Overseas, the situation continued to be somewhat less than sanguine for the Platt men at the front, however; with the last German offensive of the war occurring on 15 July, things were about to improve dramatically for the Allies, starting with the Battle of Amiens on 8 August. Before this, and in a very different theatre from the horrors of France and Flanders, Joseph Baldwin, a postman from 17 Whatcote Cottages, died in Baghdad on 16 July from erysipelas, which was a skin infection that if spread into the blood or lymphatic systems could prove fatal. Joseph, an ‘old contemptible’ in the British Army, had served with the 1stRoyal West Kents in the earliest days of the war and was present at the retreat from Mons. He found himself discharged from service in 1916 having served thirteen years in the military, and as a time-expired man still keen to do his bit, Joseph’s route back to the war was as a volunteer with the British Red Cross. At the time he died he was working as a motor launch engineer on the Tigris River and left behind a wife and two children. Joseph is buried in the Baghdad War Cemetery although the current condition of his grave is unknown.
Back on the Western Front, Frederick Ellis Ingram from Crouch had arrived in the trenches near Amiens two-days before the battle that would mark the beginning of the end of the war. He had been with his unit, the 7th Royal West Kents, less than two weeks when he was mown down by enemy machine-gun fire shortly after dawn in the first waves of the attack. Frederick had just turned 19 when he was killed in action, and a memorial service was held for him in Platt Church soon after the community received news of his death. He was an old Platt Schoolboy and worked at the Basted Paper Mill before he joined the Army. An officer writing to his mother said that Frederick had been ‘bearing himself magnificently, by all accounts, and we are all very sad to know he has gone.’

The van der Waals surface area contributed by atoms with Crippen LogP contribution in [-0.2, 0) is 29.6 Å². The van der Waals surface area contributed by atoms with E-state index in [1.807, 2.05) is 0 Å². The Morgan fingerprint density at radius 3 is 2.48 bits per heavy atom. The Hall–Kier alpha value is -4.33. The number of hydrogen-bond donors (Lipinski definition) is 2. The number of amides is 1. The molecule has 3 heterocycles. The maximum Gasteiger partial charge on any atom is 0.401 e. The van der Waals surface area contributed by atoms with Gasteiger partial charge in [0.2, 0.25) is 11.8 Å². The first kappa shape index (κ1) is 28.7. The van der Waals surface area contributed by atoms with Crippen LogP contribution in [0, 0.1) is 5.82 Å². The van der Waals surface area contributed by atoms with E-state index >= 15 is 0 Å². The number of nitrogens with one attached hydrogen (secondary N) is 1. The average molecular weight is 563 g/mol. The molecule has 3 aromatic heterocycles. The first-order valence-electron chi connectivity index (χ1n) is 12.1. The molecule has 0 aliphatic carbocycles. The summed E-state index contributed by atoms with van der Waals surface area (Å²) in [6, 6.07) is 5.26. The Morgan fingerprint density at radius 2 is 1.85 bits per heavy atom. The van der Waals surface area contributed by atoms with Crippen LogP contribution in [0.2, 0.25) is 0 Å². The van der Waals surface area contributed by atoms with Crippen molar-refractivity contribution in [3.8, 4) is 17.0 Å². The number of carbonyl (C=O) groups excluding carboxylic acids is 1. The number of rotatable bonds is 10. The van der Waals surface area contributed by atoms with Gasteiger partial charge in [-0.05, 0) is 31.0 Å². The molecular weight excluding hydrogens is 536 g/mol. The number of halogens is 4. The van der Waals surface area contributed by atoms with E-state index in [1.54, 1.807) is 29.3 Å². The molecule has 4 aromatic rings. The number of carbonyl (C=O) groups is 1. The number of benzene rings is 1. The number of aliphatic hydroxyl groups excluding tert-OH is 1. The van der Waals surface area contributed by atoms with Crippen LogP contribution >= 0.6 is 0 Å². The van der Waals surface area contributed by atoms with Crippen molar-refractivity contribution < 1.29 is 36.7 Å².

Like Frederick, Harry Stringer Gilbert, who lived opposite the Church at 2 Maddox Cottages, had also just celebrated his nineteenth birthday when he lost his life. He disembarked in France on 19 June and was taken on strength of ‘A’ Company, 2/17th Battalion, London Regiment on 16 July. At 2:45 am on 17 August, while holding trenches near the Belgian border, the enemy raided Harry’s section of the line causing 17 casualties. Harry was severely wounded and eventually evacuated to No. 62 Casualty Clearing Station, which was near Dunkirk in Arneke, where he died of his injuries ten days later. At Harry’s memorial service in Platt Church held on 8 September, the Rev. Brand said that he ‘hoped that it would be some consolation to the parents and family in their loss to realise that greater love hath no man than this: that a man should lay down his life for his friends.’
By the end of the summer, the war had entered its fifth year. The Hundred Day Offensive – as it came to be known, was gaining momentum, and with the Americans now also engaging the enemy along the front south of the British and French positions, the German Armies were rapidly beginning to fall apart. Platt would lose one more of its sons to the war before the Armistice and continued its war efforts right until the end. The evening at Warren Wood must have provided a welcome respite from the tragedy of conflict and the effect it had on the community, but perhaps, it also offered a glimmer of hope that in time, better days lay ahead.
Scott Wishart, Platt Memorial Hall